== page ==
Flechsig first proposed in 1900 that the subject of these pictures ultimately derived from the ancient Greek author Hesiod’s account of the evolutionary ages of man. He suggested that the subject might have come to Cranach’s attention via some version of the text made by a German humanist poet at the Wittenberg court, which could account for the lack of any real relationship between the Greek text and Cranach’s pictures.16 No such text has to date been found, although an edition of Hesiod was first published in 1493, and the Venetian Aldus Manutius published an edition in 1495; the electors of Saxony procured publications from the Aldine Press. In his 'Erga' ('Works') Hesiod gave an account of the ‘Ages of Man’, Golden, Silver, Bronze and Iron, with an age of heroes interpolated between the last two. He described the people of the Silver Age as weak and lacking in consideration for each other and for the gods and creatures such as fauns and satyrs.17 Levey pointed out that Hesiod’s account of the quarrelsome end to the Silver Age had little to do with the action taking place in the National Gallery picture. However, following Flechsig, he thought it possible that an intermediary source for the National Gallery picture, perhaps a Latin text ‘by a contemporary Wittenberg versifier’, might have suggested to Cranach the representation of a fight between the Silver Age people and those of the more warlike Bronze Age. Some of the protagonists carry spears and the vanquished men seem to have skin lighter in tone than the victors, who could therefore be men of bronze. It is possible, however, that the skin colour of these warriors may have more to do with Cranach’s attempts to create the effects of distance in the middle ground of the composition. Moreover, the passage in Hesiod which might be interpreted as referring to ashen spears has rather been interpreted by most commentators as describing a race of men born of ash trees.18 

2. Ovid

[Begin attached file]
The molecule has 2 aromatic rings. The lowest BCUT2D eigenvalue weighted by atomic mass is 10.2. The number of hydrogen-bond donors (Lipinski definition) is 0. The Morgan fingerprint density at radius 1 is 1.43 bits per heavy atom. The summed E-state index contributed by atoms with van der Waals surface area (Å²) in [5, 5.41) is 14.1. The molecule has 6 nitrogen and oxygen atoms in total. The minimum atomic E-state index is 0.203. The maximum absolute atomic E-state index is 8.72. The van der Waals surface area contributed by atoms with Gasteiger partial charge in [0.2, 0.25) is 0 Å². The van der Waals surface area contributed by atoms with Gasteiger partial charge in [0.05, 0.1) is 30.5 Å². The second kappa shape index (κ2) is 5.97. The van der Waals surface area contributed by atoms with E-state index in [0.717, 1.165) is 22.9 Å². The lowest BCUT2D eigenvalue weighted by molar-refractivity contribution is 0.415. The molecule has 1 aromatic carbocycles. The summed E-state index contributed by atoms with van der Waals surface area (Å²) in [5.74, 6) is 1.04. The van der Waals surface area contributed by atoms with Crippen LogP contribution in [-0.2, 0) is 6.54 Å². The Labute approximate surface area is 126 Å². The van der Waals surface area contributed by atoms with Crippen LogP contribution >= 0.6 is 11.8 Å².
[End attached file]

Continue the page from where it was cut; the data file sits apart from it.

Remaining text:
Hesiod’s description of the early development of the human race was one of several such accounts given in classical literature.19  In the sixteenth century the best known of these was without doubt that narrated in Ovid’s 'Metamorphoses.'20 Ovid’s description of the Ages of Man, like those of a number of other classical authors, outlined a progressive deterioration from a Golden Age, in which the uncultivated earth freely provided produce to sustain the human race. The Silver Age brought the seasons and agricultural cultivation, while the Bronze Age people were fiercer. The Iron Age saw the introduction of trade, mining, warfare and domestic strife. A number of sixteenth-century depictions of the Silver Age were produced as illustrations to Ovid, and have little in common with Cranach’s paintings: in these works the figures are clothed, have shelters and are engaged in agricultural activities (fig. 5). Depictions of the Bronze Age show warriors fighting, but they are dressed in armour (fig. 6).21 In the National Gallery picture the people are naked and have only tree branches with which to fight. In the distant background are castles and other dwellings of some grandeur which cannot be those of the unclothed quarrelling protagonists. If this detail is not merely to be taken as a characteristic element of Cranach’s landscape backgrounds, it might add some weight to the argument that the subject derives from Ovid. In that case the work could be a depiction of forest dwellers living in the Bronze or Iron Ages, when building techniques had been mastered, who are clearly living a life apart, as they are not themselves using metal weapons.22 However, Ovid says nothing to suggest that the forest dwellers fought among themselves.23